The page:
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But when it comes to long-term savings, where the interest is likely to rise above £1,000 per annum after several years, with an ordinary savings account you will start paying tax on anything above that threshold. But with an ISA savings account, the interest carries on being tax-free. In this case, the answer to whether an ISA or savings account is more beneficial has to be the ISA.

The best ISA or savings account scenario

The best ISA savings account from the point of view of the interest it can earn is the Stocks and Shares or Investment ISA. They are one and the same thing.

You’ve read how poorly the savings account vs ISA performs concerning interest. A Stocks and Shares ISA offers much higher potential returns. Using figures published on the moneyfacts, in the tax year 2017/2018, Investment ISAs showed a return of 4.8%, and in the following year, they showed a return of 4.04%. Over the same period, Cash ISAs returned only 1.01%.

The Stocks and Shares ISA savings account – the risk factor

There is a saying that you have to speculate to accumulate, and this is something that very much comes into play when considering taking out a Stocks and Shares ISA.

Financial markets have a reputation for being volatile, something which is clearly in many people’s minds following the COVID-19 crisis. 

However, historically, financial markets have always recovered. It may take them several years to do so, and this is one of the main reasons that when contemplating opening a Stocks and Shares ISA – you need to be investing for the long-term. 

Putting your savings into an Investment ISA (Stocks and Shares ISA) can produce spectacular results over the long term. It is compound interest coming into play. Basically, the interest your fund makes in one year increases the fund’s value, and it is the new total value against which the interest accrues. 

However, it has to be understood that with this type of investment, your fund can shrink as well as grow, and that is the risk.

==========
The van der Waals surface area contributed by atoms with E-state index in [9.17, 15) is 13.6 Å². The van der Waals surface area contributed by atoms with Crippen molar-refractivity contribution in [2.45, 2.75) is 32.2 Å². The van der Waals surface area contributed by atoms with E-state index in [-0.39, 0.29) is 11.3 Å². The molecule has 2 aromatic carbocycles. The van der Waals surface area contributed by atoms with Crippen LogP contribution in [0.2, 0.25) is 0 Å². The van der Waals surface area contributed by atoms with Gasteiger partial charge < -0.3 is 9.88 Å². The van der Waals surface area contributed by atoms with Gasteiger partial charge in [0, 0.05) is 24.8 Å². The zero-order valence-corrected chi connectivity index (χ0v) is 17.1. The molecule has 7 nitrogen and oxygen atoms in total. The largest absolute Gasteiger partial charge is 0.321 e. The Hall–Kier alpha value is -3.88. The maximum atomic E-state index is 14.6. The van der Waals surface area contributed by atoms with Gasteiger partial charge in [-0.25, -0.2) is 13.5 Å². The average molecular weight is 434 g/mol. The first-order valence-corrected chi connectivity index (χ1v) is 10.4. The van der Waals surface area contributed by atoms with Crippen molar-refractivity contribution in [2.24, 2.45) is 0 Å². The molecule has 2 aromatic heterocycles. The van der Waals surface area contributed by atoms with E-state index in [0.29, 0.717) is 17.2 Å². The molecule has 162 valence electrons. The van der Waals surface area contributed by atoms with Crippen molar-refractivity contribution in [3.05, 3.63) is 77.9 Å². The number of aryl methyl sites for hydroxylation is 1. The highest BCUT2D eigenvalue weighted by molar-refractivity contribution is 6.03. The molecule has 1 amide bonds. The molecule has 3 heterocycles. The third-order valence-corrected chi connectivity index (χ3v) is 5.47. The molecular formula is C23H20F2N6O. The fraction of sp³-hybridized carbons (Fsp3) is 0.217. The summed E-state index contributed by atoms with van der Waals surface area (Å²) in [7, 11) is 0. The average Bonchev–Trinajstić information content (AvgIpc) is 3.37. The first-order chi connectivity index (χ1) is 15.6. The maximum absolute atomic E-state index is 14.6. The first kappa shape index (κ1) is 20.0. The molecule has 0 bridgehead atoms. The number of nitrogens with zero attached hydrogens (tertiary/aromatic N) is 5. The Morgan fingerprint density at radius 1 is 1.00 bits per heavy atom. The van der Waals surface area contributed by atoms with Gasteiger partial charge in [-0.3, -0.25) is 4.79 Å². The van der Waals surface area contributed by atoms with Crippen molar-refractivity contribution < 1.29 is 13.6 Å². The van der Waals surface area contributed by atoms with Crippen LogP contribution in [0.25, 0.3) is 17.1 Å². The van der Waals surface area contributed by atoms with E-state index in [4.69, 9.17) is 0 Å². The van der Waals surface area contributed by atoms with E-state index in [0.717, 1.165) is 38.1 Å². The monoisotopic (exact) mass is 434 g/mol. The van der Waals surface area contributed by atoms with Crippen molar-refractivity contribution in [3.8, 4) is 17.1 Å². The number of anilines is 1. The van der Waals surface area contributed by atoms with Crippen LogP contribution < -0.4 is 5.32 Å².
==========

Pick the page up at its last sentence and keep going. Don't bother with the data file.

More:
Concluding thoughts on the Stocks and Shares ISA v savings account debate

When considering the Savings Accounts vs ISA decision, it all boils down to two things. Are you looking for long-term investment? And how risk-averse are you? The two are inextricably bound. 

The longer you are able to leave your investment where it is, the better. It could drastically reduce the risk of being forced to take out your savings at a time when the stocks and shares market has dropped. 

The other thing it depends on is how you build your stocks and shares portfolio. There are high, medium and low-risk options. Which one to take is dependent on your attitude to risk and your knowledge of the markets. You can again benefit from the help of a professional financial adviser or take advantage of the Robo-advisor platforms that are now around. The choice is yours.


Which is better, a savings account or an ISA?

Your choice will depend on several factors such as your investor profile, financial goals, age, etc. If you are looking to save small amounts of money for the short term and need easy access to cash, then a savings account is ideal. However, ISAs are better for long-term financial goals such as retirement or saving to buy a house.

What are the advantages of an ISA over a regular savings account?

ISAs are tax-free. No income or capital gains tax is imposed on returns in the ISA, while the returns on a savings account are liable to income tax. ISAs are flexible and offer a wide range of investment opportunities, making them earn better interests than a regular savings account. In addition, your spouse may be able to inherit your ISA tax-free.

What are the disadvantages of an ISA?

Tax-free contributions towards an ISA are limited. The ISA allowance for the 2022/2023 tax year is £20,000, and any used allowance is not carried forward. Investments held in an ISA can lose value due to stock market volatility, and ISAs might not be suitable for short-term investments. You can only open one ISA per tax year, and you can’t withdraw money from all types of ISAs